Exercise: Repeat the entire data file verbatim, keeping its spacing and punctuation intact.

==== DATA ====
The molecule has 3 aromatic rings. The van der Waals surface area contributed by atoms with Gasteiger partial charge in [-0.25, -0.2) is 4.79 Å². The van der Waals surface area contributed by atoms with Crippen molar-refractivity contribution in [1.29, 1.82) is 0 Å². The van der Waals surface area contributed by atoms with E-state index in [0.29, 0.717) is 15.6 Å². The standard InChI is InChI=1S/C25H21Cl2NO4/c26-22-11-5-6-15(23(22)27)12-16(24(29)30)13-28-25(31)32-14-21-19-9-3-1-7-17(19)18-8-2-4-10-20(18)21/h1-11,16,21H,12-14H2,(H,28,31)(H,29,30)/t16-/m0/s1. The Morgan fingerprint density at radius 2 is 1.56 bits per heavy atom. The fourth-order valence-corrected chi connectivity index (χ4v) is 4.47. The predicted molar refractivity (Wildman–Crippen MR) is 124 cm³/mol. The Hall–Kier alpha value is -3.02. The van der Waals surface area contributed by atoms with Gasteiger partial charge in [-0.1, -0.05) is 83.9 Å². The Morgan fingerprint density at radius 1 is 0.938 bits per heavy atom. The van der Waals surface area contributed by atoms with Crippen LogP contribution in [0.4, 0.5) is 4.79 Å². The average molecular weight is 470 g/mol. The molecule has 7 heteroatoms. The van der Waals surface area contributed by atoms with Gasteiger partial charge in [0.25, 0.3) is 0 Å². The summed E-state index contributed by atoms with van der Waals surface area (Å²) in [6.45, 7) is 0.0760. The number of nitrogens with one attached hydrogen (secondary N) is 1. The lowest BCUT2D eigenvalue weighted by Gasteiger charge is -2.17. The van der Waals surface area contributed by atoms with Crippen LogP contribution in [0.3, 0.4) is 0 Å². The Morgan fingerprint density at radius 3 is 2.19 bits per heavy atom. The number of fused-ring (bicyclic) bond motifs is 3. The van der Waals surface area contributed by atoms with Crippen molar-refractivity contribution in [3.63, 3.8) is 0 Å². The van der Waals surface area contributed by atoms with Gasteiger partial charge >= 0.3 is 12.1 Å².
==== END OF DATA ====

The molecule has 3 aromatic rings. The van der Waals surface area contributed by atoms with Gasteiger partial charge in [-0.25, -0.2) is 4.79 Å². The van der Waals surface area contributed by atoms with Crippen molar-refractivity contribution in [1.29, 1.82) is 0 Å². The van der Waals surface area contributed by atoms with E-state index in [0.29, 0.717) is 15.6 Å². The standard InChI is InChI=1S/C25H21Cl2NO4/c26-22-11-5-6-15(23(22)27)12-16(24(29)30)13-28-25(31)32-14-21-19-9-3-1-7-17(19)18-8-2-4-10-20(18)21/h1-11,16,21H,12-14H2,(H,28,31)(H,29,30)/t16-/m0/s1. The Morgan fingerprint density at radius 2 is 1.56 bits per heavy atom. The fourth-order valence-corrected chi connectivity index (χ4v) is 4.47. The predicted molar refractivity (Wildman–Crippen MR) is 124 cm³/mol. The Hall–Kier alpha value is -3.02. The van der Waals surface area contributed by atoms with Gasteiger partial charge in [-0.1, -0.05) is 83.9 Å². The Morgan fingerprint density at radius 1 is 0.938 bits per heavy atom. The van der Waals surface area contributed by atoms with Crippen LogP contribution in [0.4, 0.5) is 4.79 Å². The average molecular weight is 470 g/mol. The molecule has 7 heteroatoms. The van der Waals surface area contributed by atoms with Gasteiger partial charge in [0.25, 0.3) is 0 Å². The summed E-state index contributed by atoms with van der Waals surface area (Å²) in [6.45, 7) is 0.0760. The number of nitrogens with one attached hydrogen (secondary N) is 1. The lowest BCUT2D eigenvalue weighted by Gasteiger charge is -2.17. The van der Waals surface area contributed by atoms with Crippen LogP contribution in [0.3, 0.4) is 0 Å². The Morgan fingerprint density at radius 3 is 2.19 bits per heavy atom. The number of fused-ring (bicyclic) bond motifs is 3. The van der Waals surface area contributed by atoms with Crippen molar-refractivity contribution in [3.63, 3.8) is 0 Å². The van der Waals surface area contributed by atoms with Gasteiger partial charge >= 0.3 is 12.1 Å².